Dag hundrede treoghalvfjerds. Today I was really tired, for some reason. However, I did manage to turn out a modular sofa concept for the JOHN Collection III, so all was not lost. This outbourst of furniture-building was mainly inspired by Jalkow's amazing JALKOW Collection, a spin-off of my JOHN Collection. And yes, he did ask permission beforehand, which was really nice of him. He also gave me credit on every page, which was even nicer.
OK, so our philosophical discussion today is about intentions. When someone creates a work of art, or writes an amazing story, how much of the imagery and metaphors are intentional by the creator, and how much is simply assumed by the viewer. It's hard to tell where the boundary is; but does it even matter if there is a border at all?
This is not a good example, but it's a piece of art I found recently and thought I'd include. This is the Comb of the Wind in La Concha bay, Spain. It was created and installed by the Basque sculptor Eduardo Chillida, and consists of three strange metal forms which are attached to rocks, as you can see in the above picture.
The clever thing about the Comb of the Wind is that it looks almost functional - when seeing the name 'wind comb', and seeing the the form of the sculptures, it's almost possible to thing that they do indeed comb the wind in some way. Now look; I'm not being stupid. Perhaps they make the wind smoother or something, I don't know. The random shape of the things looks like it could be functional.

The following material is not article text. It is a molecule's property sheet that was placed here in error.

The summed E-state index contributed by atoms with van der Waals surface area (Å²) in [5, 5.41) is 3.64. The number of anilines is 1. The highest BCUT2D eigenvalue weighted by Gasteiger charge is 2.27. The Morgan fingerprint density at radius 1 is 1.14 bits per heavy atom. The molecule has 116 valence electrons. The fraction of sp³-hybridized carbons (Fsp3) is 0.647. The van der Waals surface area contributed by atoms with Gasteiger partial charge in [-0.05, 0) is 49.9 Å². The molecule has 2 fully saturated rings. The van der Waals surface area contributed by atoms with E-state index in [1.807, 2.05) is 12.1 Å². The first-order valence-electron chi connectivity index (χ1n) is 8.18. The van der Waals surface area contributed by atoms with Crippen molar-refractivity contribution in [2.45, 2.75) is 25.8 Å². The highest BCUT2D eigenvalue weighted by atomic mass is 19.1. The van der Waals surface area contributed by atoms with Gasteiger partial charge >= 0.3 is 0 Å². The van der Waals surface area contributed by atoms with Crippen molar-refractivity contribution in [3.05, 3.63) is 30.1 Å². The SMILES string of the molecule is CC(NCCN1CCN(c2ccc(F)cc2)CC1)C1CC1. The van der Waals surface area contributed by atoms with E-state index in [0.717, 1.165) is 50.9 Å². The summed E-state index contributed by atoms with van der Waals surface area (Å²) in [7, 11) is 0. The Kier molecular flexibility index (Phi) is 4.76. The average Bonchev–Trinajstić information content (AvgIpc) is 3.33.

But, like all art, the Comb of the Wind has a deeper meaning. In fact, you could interpret it in lots of ways. The question is; how many of these ways did Chillida intend to include? And do the other interpetations actually exist, or are they just created by your imagination?
If they are - there should be nothing wrong with this. The real question is whether these little details were subconsciously put in by Chillida, whether somewhere in his thought processes about the piece there was something he was trying to express. I'm sure he was expressing something either way, but did he/his mind have a clear idea of what that was?
Food for thought.